Dustin Felix can’t put a number on how many board games are in his collection, but he estimates he has somewhere between 200 and 300, not including expansion sets. His collection ranges from introductory games like Burgle Bros. — a Looney-Tunes-meets-Ocean’s-Eleven bank heist — to the strategy-heavy War of the Ring — which recreates Tolkien’s Lord of the Rings universe.
But Felix isn’t the only one obsessed with the entertainment medium, and he believes we’re in a board-game golden age.
“Gaming has existed for a very, very long time,” says Felix, 37, noting board games have been found in ancient Egyptian and Chinese ruins. “I’m not sure if we’re in the middle or coming out of this renaissance, but we’re in one now.”
Ian Lauer, a three-year employee at comics-and-game store Phantom of the Attic, says there’s definitely been an increase in gamers, and the games they play, in recent years.
“There are more board games coming out than ever before,” Lauer says.
Jeff Yandora, owner of Phantom of the Attic, agrees, saying there’s currently an “avalanche, a tsunami” of new games and gamers.
Part of that increase is because of Kickstarter campaigns allow for smaller companies to find funding and get their games off the ground. And renewed interest has led to more titles with a heftier price tag than classic games. For example, Gloomhaven, a tactical combat game that was funded through Kickstarter, retails for $140, while Monopoly — which Felix considers a curse word in the gaming community — retails for $15.
The kind of games that are most popular has evolved as well. Mia Urick, who says she was “born into board games,” favors cooperative games where instead of going head to head with competitors, players work together to win. One of her favorites is Ten Candles, a horror-themed co-op played entirely by the light of 10 tea-light candles. When the final tea-light fades, the game ends and everybody dies.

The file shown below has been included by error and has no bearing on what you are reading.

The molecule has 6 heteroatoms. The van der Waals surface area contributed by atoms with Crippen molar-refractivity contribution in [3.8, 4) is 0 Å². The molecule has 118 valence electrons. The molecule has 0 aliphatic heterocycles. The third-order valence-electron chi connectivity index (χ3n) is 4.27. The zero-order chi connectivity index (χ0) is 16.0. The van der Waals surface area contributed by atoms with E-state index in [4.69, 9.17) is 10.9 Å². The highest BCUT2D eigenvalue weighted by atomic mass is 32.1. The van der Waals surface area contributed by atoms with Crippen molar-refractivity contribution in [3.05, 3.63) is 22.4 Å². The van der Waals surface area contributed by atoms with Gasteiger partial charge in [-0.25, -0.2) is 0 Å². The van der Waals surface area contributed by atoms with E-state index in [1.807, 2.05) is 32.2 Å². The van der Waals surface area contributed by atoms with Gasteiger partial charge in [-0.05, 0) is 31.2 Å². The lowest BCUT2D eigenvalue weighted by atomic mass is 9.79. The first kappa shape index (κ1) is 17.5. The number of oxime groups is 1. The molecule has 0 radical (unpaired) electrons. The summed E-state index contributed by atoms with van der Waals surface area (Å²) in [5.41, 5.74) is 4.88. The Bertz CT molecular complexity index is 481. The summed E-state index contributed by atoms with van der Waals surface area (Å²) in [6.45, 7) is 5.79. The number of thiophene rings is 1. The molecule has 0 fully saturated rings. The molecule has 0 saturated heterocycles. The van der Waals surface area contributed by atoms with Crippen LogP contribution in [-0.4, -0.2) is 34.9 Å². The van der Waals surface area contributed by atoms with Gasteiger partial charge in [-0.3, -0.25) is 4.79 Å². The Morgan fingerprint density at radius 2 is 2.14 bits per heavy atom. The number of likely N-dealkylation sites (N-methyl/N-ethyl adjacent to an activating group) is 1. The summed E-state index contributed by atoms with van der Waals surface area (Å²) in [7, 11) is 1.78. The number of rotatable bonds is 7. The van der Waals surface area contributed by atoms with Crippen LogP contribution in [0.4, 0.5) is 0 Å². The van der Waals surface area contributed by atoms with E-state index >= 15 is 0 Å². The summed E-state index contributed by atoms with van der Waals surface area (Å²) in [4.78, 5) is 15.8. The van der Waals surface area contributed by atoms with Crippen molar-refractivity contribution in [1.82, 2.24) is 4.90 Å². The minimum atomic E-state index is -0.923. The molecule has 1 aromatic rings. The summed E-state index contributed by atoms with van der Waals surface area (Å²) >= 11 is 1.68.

Urick’s father was a senior volunteer at Gen Con, the largest gaming convention in North America, held in Indianapolis. During its 50th gathering last year, the convention boasted more than 60,000 attendees. Urick followed in her father’s footsteps and now regularly participates in a gaming group with friends and family.
Among those in the group is Jason Lease. While still impressive, Lease says his collection falls on the smaller side — 70 to 80 games. He says the gaming group primarily plays games which typically involve thinking out loud during your turn to further advance the group.
“We’re very vocal,” Lease says. “If a game says it’ll take 120 minutes, we usually add an hour to that.”
Board games have always been a social activity. Hobby gamer Mark Ortego, of New Kensington, participates in monthly meetings with the Gaming Association of Southwestern Pennsylvania (GASP) which offers 12-hour game days once a month.
Involved in gaming since the ’90s, Ortego has amassed a collection of more than 200 games. His collection started small, with introductory games like Settlers of Catan and Ticket to Ride, before advancing to more complex games, like Eldritch Horror and Mansions of Madness.
While most gamers agree board games are in the midst of a resurgence, there is a continuimg debate within the gaming community: What qualifies as a board game? With games coming in all shapes and sizes, many argue over what classifies something as a board game versus a table-top game, which can include card games, role-playing activities and other parlor games.
Many agree a board must be the main component to qualify as a board game, but Urick believes a game like Jenga, which has traditionally been classified as a table-top game, can be a board game.
“The board in Jenga’s case is the tower,” she says, noting that some “board games” which employ cards as the main component can be board games, too.
Urick isn’t alone in this opinion; Ortego and Lease also agree that Jenga and card-driven games can be considered board games.
But the team at Phantom of the Attic is keeping the debate going by sticking to its guns. “There can be card-driven board games and board-driven card games,” Lauer says. “But if there’s no board, it can’t be a board game.”